Instead of a two week holiday in May, Eloïse’s school made the unusual decision to schedule a one week May holiday, followed by another week in June. This afforded us one last chance to get away as a foursome before the new baby is born.
Taking advantage of that fact, we flew to Málaga a few days ago, hired a cheap car and spent the night in Mijas, near Fuengirola.
The next day, we drove down to Gibraltar and spent a couple of great days on the rock, visiting St. Michael’s Cave, the Barbary macaques and the siege tunnels. The Upper Rock has been designated a nature reserve and a £10 ticket is now required to gain entrance. When I was last there in 1988, it was all free, informal and much less busy with tourists.
Whilst in Gibraltar, we also set aside enough time to go on a dolphin watching trip. Although we didn’t see huge numbers of these playful creatures, the ones we did see came close to the boat and made Eloïse and Lucas very excited.
Gibraltar has been developed quite a bit in the 23 years since I last visited. The new Ocean Village complex boasts restaurants and estate agents offering exclusive and extremely expensive houses and apartments on the rock. The yachts in the bay — one of which even had a helicopter on deck — hint that Gibraltar has come, amongst other things, a destination for the extremely rich. The sight of a yacht with its own private helicopter really puts things in perspective.
Annoyingly, the enclave appears to be the last remaining pocket of Europe in which smoking in catering establishments is still allowed. Being able to eat and drink in a smoke-free environment is something we take for granted nowadays, and Gibraltar is something of a rude awakening in that regard.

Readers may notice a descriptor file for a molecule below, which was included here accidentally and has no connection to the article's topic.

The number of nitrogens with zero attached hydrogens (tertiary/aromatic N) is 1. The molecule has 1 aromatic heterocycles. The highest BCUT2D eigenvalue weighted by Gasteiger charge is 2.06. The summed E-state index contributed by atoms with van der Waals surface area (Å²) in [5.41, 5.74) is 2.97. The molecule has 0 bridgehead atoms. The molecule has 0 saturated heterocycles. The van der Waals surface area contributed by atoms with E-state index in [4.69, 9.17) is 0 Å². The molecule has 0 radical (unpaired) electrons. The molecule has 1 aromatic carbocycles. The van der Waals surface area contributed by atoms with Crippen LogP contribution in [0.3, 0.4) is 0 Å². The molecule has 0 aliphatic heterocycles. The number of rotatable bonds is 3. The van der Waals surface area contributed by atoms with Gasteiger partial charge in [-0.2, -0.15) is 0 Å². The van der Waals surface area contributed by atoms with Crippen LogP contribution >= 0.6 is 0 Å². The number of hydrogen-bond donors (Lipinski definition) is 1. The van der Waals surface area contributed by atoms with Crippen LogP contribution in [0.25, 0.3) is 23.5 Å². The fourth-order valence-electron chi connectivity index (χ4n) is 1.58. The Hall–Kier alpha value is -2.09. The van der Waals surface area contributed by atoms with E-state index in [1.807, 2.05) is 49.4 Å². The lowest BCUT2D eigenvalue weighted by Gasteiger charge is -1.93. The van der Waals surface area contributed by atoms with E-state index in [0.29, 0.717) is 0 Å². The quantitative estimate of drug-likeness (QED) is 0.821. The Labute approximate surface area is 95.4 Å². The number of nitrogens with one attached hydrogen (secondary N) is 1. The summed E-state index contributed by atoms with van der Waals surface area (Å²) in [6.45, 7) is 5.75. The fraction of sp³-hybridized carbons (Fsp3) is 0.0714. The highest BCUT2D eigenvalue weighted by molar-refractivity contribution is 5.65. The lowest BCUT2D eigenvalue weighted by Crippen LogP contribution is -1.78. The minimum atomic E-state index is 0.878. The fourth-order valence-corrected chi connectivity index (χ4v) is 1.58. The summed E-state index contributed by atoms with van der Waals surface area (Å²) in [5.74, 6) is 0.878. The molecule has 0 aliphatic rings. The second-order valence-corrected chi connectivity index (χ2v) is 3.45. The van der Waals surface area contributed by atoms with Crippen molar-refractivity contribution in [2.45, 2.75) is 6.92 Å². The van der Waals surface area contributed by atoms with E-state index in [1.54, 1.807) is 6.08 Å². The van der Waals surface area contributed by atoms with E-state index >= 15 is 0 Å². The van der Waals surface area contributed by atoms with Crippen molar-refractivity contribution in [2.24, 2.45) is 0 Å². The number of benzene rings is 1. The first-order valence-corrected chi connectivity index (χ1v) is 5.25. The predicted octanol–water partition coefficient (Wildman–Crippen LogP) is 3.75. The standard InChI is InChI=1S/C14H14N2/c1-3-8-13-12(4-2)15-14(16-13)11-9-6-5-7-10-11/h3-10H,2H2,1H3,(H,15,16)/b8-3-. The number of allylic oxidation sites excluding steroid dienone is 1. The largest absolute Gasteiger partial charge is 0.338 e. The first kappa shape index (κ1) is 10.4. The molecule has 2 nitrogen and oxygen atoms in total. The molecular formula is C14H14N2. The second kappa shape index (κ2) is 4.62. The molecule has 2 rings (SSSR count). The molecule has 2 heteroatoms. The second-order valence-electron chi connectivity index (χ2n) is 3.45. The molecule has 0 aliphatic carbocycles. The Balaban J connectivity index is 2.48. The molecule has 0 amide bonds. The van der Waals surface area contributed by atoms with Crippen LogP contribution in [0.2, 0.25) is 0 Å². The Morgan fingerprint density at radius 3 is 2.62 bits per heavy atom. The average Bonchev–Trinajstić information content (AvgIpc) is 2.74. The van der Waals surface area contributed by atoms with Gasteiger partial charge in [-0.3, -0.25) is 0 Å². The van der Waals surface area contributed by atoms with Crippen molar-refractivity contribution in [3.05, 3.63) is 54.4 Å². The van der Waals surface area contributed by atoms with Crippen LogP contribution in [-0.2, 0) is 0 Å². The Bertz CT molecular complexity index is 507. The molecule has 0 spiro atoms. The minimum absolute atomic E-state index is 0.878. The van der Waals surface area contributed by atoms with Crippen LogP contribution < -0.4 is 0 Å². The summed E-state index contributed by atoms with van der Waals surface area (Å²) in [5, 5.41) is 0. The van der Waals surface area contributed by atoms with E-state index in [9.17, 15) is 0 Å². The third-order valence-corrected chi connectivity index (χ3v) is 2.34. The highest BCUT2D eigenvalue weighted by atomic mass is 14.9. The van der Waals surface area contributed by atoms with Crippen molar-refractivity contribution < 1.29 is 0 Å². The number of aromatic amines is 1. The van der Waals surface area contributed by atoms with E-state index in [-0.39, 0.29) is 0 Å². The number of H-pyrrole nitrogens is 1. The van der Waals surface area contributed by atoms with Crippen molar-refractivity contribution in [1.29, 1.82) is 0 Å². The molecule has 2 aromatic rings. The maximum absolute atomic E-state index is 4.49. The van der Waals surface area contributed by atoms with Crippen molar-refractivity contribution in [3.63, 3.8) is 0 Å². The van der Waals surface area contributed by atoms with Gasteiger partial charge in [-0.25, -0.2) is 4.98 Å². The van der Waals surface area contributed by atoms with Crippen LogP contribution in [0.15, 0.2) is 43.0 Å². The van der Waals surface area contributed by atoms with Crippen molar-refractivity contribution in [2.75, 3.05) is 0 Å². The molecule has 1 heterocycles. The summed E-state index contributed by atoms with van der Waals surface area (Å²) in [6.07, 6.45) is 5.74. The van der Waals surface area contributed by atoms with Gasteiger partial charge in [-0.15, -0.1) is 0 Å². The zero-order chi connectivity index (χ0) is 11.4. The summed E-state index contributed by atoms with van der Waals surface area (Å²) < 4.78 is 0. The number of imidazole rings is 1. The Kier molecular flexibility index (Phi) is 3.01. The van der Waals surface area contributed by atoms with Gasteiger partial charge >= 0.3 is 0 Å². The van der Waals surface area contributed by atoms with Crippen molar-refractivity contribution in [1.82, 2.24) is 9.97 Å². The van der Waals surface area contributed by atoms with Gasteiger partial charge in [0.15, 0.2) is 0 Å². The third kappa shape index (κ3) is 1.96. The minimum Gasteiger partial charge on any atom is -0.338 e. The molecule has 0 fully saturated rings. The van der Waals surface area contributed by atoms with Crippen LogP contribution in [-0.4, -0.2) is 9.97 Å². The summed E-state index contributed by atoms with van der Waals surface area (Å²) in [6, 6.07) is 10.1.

This morning, we drove to one of the East Side beaches to collect shells and then out to Europa Point. Morocco could clearly be seen across the water as we drove around the rock and back into town.
We arrived late in the afternoon, but the power of the sun was still formidable. After a period of brief relaxation in our room, we walked to the city’s main beach, which was so densely packed that one could scarcely see any of its sand. We remained there, amongst the quivering reams of scorched blubber, until the sun started to show signs of weariness, which wasn’t until after 20:00.
The children have easily made the adjustment to Spanish time, which means they now eat after 21:00 and don’t get to bed until around 23:00. Tonight, we had a lovely tapas dinner at a local restaurant, topped off with dessert and café solo.